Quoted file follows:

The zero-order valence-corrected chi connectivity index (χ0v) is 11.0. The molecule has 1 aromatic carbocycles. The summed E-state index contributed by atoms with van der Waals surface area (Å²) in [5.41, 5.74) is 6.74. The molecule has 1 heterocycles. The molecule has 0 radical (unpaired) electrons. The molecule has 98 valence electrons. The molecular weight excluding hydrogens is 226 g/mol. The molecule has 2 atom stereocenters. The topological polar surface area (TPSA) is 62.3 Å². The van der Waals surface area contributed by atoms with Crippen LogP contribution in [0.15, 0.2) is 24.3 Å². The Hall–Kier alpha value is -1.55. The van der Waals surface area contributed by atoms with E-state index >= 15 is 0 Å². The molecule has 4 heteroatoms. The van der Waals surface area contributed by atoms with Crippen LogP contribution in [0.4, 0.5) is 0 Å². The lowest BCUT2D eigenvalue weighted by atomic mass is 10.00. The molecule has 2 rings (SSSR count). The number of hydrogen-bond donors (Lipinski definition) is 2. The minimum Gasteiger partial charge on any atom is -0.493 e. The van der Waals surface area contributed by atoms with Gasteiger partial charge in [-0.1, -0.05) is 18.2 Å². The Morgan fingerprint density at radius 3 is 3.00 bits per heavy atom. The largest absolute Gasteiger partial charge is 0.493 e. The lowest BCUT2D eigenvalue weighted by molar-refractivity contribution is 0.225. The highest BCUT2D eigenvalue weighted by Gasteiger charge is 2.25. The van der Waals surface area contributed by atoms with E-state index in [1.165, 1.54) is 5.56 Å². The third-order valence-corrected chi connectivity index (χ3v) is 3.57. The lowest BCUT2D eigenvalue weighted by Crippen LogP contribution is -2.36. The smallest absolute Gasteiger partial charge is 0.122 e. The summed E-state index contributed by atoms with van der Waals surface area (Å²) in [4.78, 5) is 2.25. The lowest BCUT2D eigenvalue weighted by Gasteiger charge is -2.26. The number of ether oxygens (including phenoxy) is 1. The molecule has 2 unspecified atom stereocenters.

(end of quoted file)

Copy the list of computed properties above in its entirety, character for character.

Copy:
The zero-order valence-corrected chi connectivity index (χ0v) is 11.0. The molecule has 1 aromatic carbocycles. The summed E-state index contributed by atoms with van der Waals surface area (Å²) in [5.41, 5.74) is 6.74. The molecule has 1 heterocycles. The molecule has 0 radical (unpaired) electrons. The molecule has 98 valence electrons. The molecular weight excluding hydrogens is 226 g/mol. The molecule has 2 atom stereocenters. The topological polar surface area (TPSA) is 62.3 Å². The van der Waals surface area contributed by atoms with Crippen LogP contribution in [0.15, 0.2) is 24.3 Å². The Hall–Kier alpha value is -1.55. The van der Waals surface area contributed by atoms with E-state index >= 15 is 0 Å². The molecule has 4 heteroatoms. The van der Waals surface area contributed by atoms with Crippen LogP contribution in [0.4, 0.5) is 0 Å². The lowest BCUT2D eigenvalue weighted by atomic mass is 10.00. The molecule has 2 rings (SSSR count). The number of hydrogen-bond donors (Lipinski definition) is 2. The minimum Gasteiger partial charge on any atom is -0.493 e. The van der Waals surface area contributed by atoms with Gasteiger partial charge in [-0.1, -0.05) is 18.2 Å². The Morgan fingerprint density at radius 3 is 3.00 bits per heavy atom. The largest absolute Gasteiger partial charge is 0.493 e. The lowest BCUT2D eigenvalue weighted by molar-refractivity contribution is 0.225. The highest BCUT2D eigenvalue weighted by Gasteiger charge is 2.25. The van der Waals surface area contributed by atoms with E-state index in [1.165, 1.54) is 5.56 Å². The third-order valence-corrected chi connectivity index (χ3v) is 3.57. The lowest BCUT2D eigenvalue weighted by Crippen LogP contribution is -2.36. The smallest absolute Gasteiger partial charge is 0.122 e. The summed E-state index contributed by atoms with van der Waals surface area (Å²) in [4.78, 5) is 2.25. The lowest BCUT2D eigenvalue weighted by Gasteiger charge is -2.26. The number of ether oxygens (including phenoxy) is 1. The molecule has 2 unspecified atom stereocenters.